Character design – choosing colours for the cast

Over the last 3 months I’ve posted my rough sketches for all the characters in the book.

I’ve covered Josh’s family, all the Viking characters and the two villains.

This post gathers all the colour reference versions together so you can see the links between them.

I’ve made some notes on each major group of characters and their colours. Most of the time my colour choices were a matter of gut feeling, and it’s only after the fact that I can figure out why certain combinations seemed to work.

 

First up is Josh’s family.

I didn’t intentionally make Josh’s costume out of primary colours, but it turned out that way – yellowish hair, red helmet and shield, blue shirt. Add a bit of green and you’ve got a bunch of bright happy colours, which all help Josh stand out from whatever moody background he’s in front of.

Wolverine’s colander helmet and collar are the same shade of gold and red found on Josh’s chestplate. This sharing of colour is a simple way to link Josh and Wolverine together.

Josh’s siblings are in blue and red shirts – the same blue and red found in Josh’s costume. Their shorts/skirt are darker shades of the blue and red respectively. All three children have the same colour boots. Again, it’s about linking Josh with his siblings in the eye of the reader using colour.

Nan is the only one in the family to wear a shade of purple. I find it a loud colour for some reason; I don’t wear it a lot, and it seems to clash with a lot of colours I normally use. This fits with Nan’s no-nonsense, outspoken personality. I made it a soft, warm shade of purple though (at least to my slightly colour-blind eyes) as it seemed like a colour a loving, caring (but feisty) Nan might wear. The sneakers have purple trim in the same shade.

Pop is all in shades of grey – warm shades, tinges of brown in there. The dark vest is a strong contrast to the colour of his skin, shirt and pants. His colours seem warm and masculine and strong to me. Bright colours just didn’t seem to suit Pop; he’s silly and child-like, but he’s strong and grounded. I imagine he would give very big bear hugs. His colours make him stand out, not only from his wife but from all the other characters in the family.

character-sheet--family-550px

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Character design – the twins

Between now and the launch of The Last Viking Returns (Sept 1st, 2014), I’m doing a series of posts showing my rough sketches for all the characters in the book.

Next up in the family are the twins.

 

The twins only appeared once in The Last Viking – on the very last page. I didn’t give a lot of though to their design. I didn’t think I’d need to draw them more than once. I was wrong.

Norm has fleshed out their personalities in The Last Viking Returns. It turns out the twins are not all sweetness and light – they are berzerkers in the making.

I needed to refine their appearance, make them look a bit older and cheekier, and practice them before trying to do any final artwork.

These are my sketches and notes.

twins-1 twins-2

I made a standard colour version of each character too, so that I could keep their colours consistent. Here’s the colour sheet for the twins:

twins-colour

Point to note: the twins have never been officially named. I’ve been referring to them as Timothy and Tabitha (which aren’t very Viking-like, but to be honest neither is Josh).

Have you got some names in mind? Give us your best ideas in the comments.

Character designs – Wolverine and the lady dog

Between now and the launch of The Last Viking Returns (Sept 1st, 2014), I’m doing a series of posts showing my rough sketches for all the characters in the book.

Next up in the family is Wolverine, Josh’s faithful companion.

 

As with the character of Josh, I’d already illustrated a whole book with Wolverine before, but I hadn’t drawn him very much at all in the 3 year gap in between. I needed to practice drawing him again.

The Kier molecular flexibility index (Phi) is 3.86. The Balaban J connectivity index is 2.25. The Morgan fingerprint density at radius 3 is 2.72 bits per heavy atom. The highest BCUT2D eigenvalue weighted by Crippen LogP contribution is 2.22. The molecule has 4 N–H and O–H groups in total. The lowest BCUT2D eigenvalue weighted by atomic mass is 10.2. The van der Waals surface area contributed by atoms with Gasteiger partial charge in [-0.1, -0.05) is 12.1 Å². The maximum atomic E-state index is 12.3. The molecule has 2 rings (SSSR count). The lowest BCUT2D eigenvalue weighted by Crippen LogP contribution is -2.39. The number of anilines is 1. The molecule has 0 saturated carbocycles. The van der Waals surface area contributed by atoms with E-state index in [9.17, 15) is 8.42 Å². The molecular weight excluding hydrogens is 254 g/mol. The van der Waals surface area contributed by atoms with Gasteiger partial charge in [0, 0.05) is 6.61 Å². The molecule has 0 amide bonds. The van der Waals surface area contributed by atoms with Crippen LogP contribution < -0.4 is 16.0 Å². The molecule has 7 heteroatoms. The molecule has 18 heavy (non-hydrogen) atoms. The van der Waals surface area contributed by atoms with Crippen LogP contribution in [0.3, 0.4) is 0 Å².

Wolverine
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Character design – Josh/Knut

Between now and the launch of The Last Viking Returns (Sept 1st, 2014), I’m going to do a series of posts showing my rough sketches for all the characters in the book.

I’m starting with the family characters. First up is our main man Josh.

 

Even though I’d illustrated a whole book with him before, it had been almost 3 years since I’d drawn him regularly. I wanted to feel more confident at drawing him consistently, so I sat down and worked out how to draw him again. These are my sketches and notes.

 

Josh-1 Josh-2I made a standard colour version of each character too, so that I could keep their colours consistent. Here’s the colour sheet for Josh:Josh-colour

Next up will be Wolverine, along with his new friend…

The goodbye scene

There’s a scene in Last Viking where Josh arrives at Nan and Pop’s house, says goodbye to his mum and dad, and watches them drive off. Sounds simple enough. It took Norm and I a few goes to get it right.

The text and pictures would have to achieve a number of things- introduce Nan and Pop, introduce the setting, and show Josh’s close relationship with his Mum and Dad. The text and pictures couldn’t show Josh’s parents leaving in a way that implied they were dumping him so they could go away for the weekend together… it had to be sensitive.

The first and second goes didn’t achieve these things :p

earlier-goodbye-scene
First go
early-goodbye-scene
second go

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The all important opening scene- part 4 (final colours)

Over the last 3 weeks I’ve shown the process of developing the opening scene of Last Viking. I covered the first roughs, some more developed ideas, and the final pencils.

I’d gotten up to here:

p2-3-pencils-final
final pencils

and now this week: the final colours.

My first go wasn’t too bad- but the night-time panel wasn’t dark enough. It seemed like early morning, and Josh would (should) be asleep by then 🙂 I wasn’t sure about the colours in the day-time panel either. But I liked the blur of colour from the left-hand panel across the gutter.

p2-3-colour-v1
The light is too bright, almost like a spotlight, or a UFO

When I had tried colours for a few pages, I started to see that sometimes it looked good if just a few things were coloured in, and other parts were left white. So I tried that. And I darkened up the night-time panel.

Continue reading “The all important opening scene- part 4 (final colours)”

The all important opening scene- part 3

Over the past two weeks I’ve shown the development for the opening scene of Last Viking. Here’s the first roughs, and here’s some more developed ideas.